The Hunter Region’s coal industry is not yet in decline: the time is right to plan for a future without coal. Still, politicians and mining companies continue to hold back, complacently telling the public, as the NSW Energy and Environment Minister did in September 2019, that coal will be around for decades to come.
People in the region have begun to discuss alternatives, but the community needs to organize swiftly if it’s going to take control of its own fate. Drawing inspiration from Kentuckians for the Commonwealth’s “Seat at the Table” process, which saw 750 people take part in grassroots community conversations about the state’s energy future, Hunter Renewal has bypassed politicians to talk directly with people in the region at open-invitation dinners, workshops, stalls, and a summit, out of which a roadmap has been drafted for a locally-led transformation. A parliamentary inquiry has sprouted and local councils and businesses are speaking vocally about the need for diversification plans.
In 2020, the Hunter Renewal project will need to overcome the resistance of politicians and mining companies to map out a practical path towards diversification and a future beyond coal in the richest thermal coal region in the country. One member of the Hunter Renewal working group, Singleton university student Sophie Nichols, knows how hard this will be. So far, she says, there is no transition plan because there is no political leadership. Once the money stops flowing when the coal mines close, she says, “there will be a natural progression” and she’s seeing signs of that already, as drought and bushfires focus people’s minds on climate change. She describes young miners who are fearful of losing the high mining wages they could not command in any other industry, “but they hate it, they absolutely hate it.” It sounds a bit like the whole country’s relationship with coal.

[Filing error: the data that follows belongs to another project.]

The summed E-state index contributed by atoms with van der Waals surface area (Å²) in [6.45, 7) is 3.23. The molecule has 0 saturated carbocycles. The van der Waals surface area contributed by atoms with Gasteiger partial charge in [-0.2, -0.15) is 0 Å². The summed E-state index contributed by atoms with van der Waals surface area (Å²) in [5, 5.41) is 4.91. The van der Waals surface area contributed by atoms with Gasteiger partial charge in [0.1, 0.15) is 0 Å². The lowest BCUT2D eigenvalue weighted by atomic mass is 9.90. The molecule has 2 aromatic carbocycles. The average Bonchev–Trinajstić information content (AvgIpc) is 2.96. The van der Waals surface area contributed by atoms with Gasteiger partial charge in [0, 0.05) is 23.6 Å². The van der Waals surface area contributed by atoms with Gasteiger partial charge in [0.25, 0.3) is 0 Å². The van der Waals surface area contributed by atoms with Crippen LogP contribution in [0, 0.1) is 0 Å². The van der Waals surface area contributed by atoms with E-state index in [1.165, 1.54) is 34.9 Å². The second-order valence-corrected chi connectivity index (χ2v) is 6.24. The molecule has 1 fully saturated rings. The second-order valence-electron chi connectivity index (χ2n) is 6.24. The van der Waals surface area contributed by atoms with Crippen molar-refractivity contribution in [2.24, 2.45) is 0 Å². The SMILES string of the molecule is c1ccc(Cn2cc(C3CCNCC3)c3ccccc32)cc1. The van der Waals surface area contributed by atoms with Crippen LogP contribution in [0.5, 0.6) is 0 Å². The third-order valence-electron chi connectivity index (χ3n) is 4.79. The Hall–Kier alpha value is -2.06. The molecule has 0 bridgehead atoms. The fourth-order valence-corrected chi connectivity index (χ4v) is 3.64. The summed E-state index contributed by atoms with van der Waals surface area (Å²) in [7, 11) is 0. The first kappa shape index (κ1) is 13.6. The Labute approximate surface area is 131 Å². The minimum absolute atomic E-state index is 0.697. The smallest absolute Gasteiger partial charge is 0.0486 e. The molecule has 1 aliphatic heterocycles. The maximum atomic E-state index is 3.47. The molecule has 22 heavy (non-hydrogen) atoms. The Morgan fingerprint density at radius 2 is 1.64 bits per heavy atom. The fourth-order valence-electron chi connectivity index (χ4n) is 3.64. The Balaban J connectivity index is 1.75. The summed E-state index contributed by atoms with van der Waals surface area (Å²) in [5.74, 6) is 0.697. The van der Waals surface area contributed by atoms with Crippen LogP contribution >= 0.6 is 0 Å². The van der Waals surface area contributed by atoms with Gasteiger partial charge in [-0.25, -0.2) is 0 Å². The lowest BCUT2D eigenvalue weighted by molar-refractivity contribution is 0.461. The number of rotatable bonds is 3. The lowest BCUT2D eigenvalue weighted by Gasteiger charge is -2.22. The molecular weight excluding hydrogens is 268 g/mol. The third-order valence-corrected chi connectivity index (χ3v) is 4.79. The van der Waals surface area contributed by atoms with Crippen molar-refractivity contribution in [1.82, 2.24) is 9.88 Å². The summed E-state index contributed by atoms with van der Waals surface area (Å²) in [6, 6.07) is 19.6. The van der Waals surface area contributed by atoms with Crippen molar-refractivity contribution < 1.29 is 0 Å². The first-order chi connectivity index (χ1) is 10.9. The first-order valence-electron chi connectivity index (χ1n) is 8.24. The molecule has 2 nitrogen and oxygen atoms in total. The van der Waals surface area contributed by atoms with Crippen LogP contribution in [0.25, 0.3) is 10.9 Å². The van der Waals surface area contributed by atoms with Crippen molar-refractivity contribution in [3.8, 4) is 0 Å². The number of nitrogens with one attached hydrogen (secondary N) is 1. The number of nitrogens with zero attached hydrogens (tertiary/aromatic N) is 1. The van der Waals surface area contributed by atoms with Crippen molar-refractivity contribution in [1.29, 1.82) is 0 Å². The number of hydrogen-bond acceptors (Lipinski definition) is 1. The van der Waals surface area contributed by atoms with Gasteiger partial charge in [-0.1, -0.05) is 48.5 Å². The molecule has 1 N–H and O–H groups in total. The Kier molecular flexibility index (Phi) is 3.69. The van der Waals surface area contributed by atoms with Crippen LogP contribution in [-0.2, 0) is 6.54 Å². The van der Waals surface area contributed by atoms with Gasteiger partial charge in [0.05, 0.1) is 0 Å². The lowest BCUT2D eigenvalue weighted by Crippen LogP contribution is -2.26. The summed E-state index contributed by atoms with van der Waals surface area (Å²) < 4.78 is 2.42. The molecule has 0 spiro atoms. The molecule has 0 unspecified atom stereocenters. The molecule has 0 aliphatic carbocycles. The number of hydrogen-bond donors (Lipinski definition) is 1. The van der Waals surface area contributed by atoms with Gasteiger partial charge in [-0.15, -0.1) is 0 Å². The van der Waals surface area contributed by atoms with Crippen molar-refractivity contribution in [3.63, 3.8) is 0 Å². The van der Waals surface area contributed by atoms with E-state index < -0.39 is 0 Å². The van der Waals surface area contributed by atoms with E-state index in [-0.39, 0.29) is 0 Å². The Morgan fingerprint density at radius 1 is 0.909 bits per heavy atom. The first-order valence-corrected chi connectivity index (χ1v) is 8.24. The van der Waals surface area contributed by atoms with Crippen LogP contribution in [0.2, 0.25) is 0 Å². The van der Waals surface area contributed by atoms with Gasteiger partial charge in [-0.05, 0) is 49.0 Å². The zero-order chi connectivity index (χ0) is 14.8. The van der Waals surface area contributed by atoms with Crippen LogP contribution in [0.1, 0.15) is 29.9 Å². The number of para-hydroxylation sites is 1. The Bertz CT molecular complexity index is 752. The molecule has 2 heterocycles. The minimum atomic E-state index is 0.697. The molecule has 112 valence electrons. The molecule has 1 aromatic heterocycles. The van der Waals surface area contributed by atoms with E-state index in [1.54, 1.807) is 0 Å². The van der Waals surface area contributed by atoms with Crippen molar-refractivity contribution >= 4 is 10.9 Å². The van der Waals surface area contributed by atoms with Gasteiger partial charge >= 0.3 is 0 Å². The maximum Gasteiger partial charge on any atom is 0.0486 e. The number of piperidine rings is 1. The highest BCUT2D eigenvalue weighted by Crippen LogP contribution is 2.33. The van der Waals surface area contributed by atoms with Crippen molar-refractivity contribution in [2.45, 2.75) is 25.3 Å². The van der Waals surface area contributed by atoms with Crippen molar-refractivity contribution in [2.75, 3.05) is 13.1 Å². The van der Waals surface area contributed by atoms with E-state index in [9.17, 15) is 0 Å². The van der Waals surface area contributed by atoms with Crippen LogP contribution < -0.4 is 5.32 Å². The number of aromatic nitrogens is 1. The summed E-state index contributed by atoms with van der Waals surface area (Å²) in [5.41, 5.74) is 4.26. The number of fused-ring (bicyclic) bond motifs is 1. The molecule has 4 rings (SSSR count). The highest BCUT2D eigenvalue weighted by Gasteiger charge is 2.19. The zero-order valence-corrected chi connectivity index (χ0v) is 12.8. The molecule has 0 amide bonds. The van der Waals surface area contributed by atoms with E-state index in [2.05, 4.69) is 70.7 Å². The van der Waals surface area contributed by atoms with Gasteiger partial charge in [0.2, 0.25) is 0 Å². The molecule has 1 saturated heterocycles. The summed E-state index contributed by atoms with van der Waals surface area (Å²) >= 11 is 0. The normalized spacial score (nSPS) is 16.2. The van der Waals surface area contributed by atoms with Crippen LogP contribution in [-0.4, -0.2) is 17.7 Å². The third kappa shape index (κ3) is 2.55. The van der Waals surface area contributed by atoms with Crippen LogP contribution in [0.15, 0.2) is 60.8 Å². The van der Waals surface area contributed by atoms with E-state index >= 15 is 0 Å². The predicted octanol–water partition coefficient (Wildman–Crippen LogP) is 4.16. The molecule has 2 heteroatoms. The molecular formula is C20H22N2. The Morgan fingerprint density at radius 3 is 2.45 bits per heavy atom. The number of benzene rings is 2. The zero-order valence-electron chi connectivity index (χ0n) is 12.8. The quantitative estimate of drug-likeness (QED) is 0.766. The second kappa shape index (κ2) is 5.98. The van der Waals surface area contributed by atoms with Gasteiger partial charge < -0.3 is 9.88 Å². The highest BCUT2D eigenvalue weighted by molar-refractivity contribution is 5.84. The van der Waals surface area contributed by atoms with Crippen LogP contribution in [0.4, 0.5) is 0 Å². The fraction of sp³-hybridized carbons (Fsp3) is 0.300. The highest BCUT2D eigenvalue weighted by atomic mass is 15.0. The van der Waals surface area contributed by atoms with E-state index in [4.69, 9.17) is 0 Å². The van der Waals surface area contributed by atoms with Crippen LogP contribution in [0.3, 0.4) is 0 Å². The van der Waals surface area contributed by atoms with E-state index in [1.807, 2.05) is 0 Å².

To move past this dynamic, Nichols says, you need dialogue between farmers, miners and environmentalists and “you have to be a bit more broad-minded.” Transforming Australia’s largest thermal coal region will require vision, compromise, and cooperation. That’s also what is needed to restore the land, honor the river, and give Wonnarua people access to and rights over country, while providing jobs and opportunities for the Hunter Valley’s 14,000 coal miners.
The environmentalist’s part of this mutual promise is to remember the generations of men who have mined coal, and died mining it, creating prosperity and securing workers’ rights for so many in the Hunter Region. The miners’ part is to act for the generations that will come after us, and to live now so that their descendants will be grateful, just as we are grateful to those who came before us.
There is plenty of reason to be optimistic. The Hunter has fertile soils, a reliable river and productive groundwater, a versatile port and railway system, a thriving wine industry and expertise in engineering and energy. Most importantly, it is home to people who want the region to have a future, even if thermal coal doesn’t.